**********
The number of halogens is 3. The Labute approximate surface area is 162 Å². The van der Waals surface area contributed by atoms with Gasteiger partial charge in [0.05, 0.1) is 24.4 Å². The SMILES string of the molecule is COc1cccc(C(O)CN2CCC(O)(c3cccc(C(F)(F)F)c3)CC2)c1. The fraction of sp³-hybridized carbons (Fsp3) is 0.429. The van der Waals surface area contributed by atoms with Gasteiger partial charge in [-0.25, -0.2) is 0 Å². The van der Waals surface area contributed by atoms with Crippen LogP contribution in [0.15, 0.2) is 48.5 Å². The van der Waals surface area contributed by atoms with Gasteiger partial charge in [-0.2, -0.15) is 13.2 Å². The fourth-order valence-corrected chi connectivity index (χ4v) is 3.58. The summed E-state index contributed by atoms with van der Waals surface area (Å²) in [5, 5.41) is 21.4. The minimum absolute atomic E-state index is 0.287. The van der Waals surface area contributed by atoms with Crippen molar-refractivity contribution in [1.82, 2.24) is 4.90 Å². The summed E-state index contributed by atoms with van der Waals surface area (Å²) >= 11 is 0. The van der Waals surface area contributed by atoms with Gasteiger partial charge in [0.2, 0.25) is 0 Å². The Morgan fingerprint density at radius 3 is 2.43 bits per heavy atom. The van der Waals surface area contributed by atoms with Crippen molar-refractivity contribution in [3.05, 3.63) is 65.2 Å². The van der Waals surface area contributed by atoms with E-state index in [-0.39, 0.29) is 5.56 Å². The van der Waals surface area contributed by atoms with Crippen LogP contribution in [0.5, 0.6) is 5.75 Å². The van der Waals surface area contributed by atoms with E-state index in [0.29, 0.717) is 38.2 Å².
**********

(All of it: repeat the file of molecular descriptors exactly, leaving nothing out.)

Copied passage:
The number of halogens is 3. The Labute approximate surface area is 162 Å². The van der Waals surface area contributed by atoms with Gasteiger partial charge in [0.05, 0.1) is 24.4 Å². The SMILES string of the molecule is COc1cccc(C(O)CN2CCC(O)(c3cccc(C(F)(F)F)c3)CC2)c1. The fraction of sp³-hybridized carbons (Fsp3) is 0.429. The van der Waals surface area contributed by atoms with Gasteiger partial charge in [-0.25, -0.2) is 0 Å². The van der Waals surface area contributed by atoms with Crippen LogP contribution in [0.15, 0.2) is 48.5 Å². The van der Waals surface area contributed by atoms with Gasteiger partial charge in [-0.2, -0.15) is 13.2 Å². The fourth-order valence-corrected chi connectivity index (χ4v) is 3.58. The summed E-state index contributed by atoms with van der Waals surface area (Å²) in [5, 5.41) is 21.4. The minimum absolute atomic E-state index is 0.287. The van der Waals surface area contributed by atoms with Crippen molar-refractivity contribution in [1.82, 2.24) is 4.90 Å². The summed E-state index contributed by atoms with van der Waals surface area (Å²) >= 11 is 0. The van der Waals surface area contributed by atoms with Gasteiger partial charge in [0.2, 0.25) is 0 Å². The Morgan fingerprint density at radius 3 is 2.43 bits per heavy atom. The van der Waals surface area contributed by atoms with Crippen molar-refractivity contribution in [3.05, 3.63) is 65.2 Å². The van der Waals surface area contributed by atoms with E-state index in [-0.39, 0.29) is 5.56 Å². The van der Waals surface area contributed by atoms with Crippen LogP contribution in [0.5, 0.6) is 5.75 Å². The van der Waals surface area contributed by atoms with E-state index in [0.29, 0.717) is 38.2 Å².